Luxury can sometimes be a label attached to a building designed by a renowned architect or artist. The allure of a famous name or brand often defines luxury, even when other designs or facilities may be superior. It ultimately depends on what you value as a resident and a customer. From an architectural standpoint, some buildings have failed tremendously in terms of design, despite their luxurious amenities and offerings. If a building cannot fulfill its basic duties as a well-designed, functioning structure, the luxurious aspect loses its significance. Everything needs to be in balance and working together.

The Controversies and Complexities of Luxury Towers

180 East 88th Street, Interiors designed by Hadas Dembo, Photos by Sean Hemmerle

180 East 88th Street by DDG Partners with HTO Architect | Interiors designed by Hadas Dembo | Photos by Sean Hemmerle

As we celebrate the intersection of luxury and design, it is important to address the controversies and complexities surrounding luxury towers, particularly in the context of New York City’s housing crisis. Luxury developments like 180 East 88th Street often symbolize the stark contrast between wealth and inequality in urban areas. While these buildings cater to the affluent, there is a growing concern about their impact on the availability and affordability of housing for the broader population.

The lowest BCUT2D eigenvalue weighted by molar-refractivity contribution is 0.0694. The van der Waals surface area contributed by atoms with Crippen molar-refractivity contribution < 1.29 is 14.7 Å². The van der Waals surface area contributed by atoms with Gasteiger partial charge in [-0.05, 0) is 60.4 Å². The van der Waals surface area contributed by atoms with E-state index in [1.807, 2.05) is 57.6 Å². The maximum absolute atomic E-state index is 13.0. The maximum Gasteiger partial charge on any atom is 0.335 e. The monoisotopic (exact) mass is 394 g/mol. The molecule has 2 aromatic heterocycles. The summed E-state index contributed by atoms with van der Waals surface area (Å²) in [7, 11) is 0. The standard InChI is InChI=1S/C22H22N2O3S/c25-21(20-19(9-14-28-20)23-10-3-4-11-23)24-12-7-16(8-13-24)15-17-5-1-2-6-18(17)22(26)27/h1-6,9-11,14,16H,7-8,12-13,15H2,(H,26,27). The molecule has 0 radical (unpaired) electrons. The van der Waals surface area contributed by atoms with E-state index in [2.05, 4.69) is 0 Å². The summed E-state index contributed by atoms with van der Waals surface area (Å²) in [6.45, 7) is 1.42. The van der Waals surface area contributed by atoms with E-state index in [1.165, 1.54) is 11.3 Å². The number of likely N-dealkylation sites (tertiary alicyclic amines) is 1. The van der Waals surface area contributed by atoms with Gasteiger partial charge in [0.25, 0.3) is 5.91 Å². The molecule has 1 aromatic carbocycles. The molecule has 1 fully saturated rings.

In a diverse city like New York, where people from all walks of life coexist, condominiums such as 180 East 88th Street stand out. It’s well-known that a significant percentage of luxury housing units, including top-tier penthouses and apartments, remain vacant for most of the year, purchased primarily as investments rather than residences. Is this fair? Despite many city residents struggling to afford housing, should buildings like this continue to be constructed? Everyone will have their own perspective. As an architect who appreciates all forms of design, I believe that if a building is constructed with care, the right intention and attention to detail, contributing positively to the city’s architectural landscape and beauty, then it can be justified.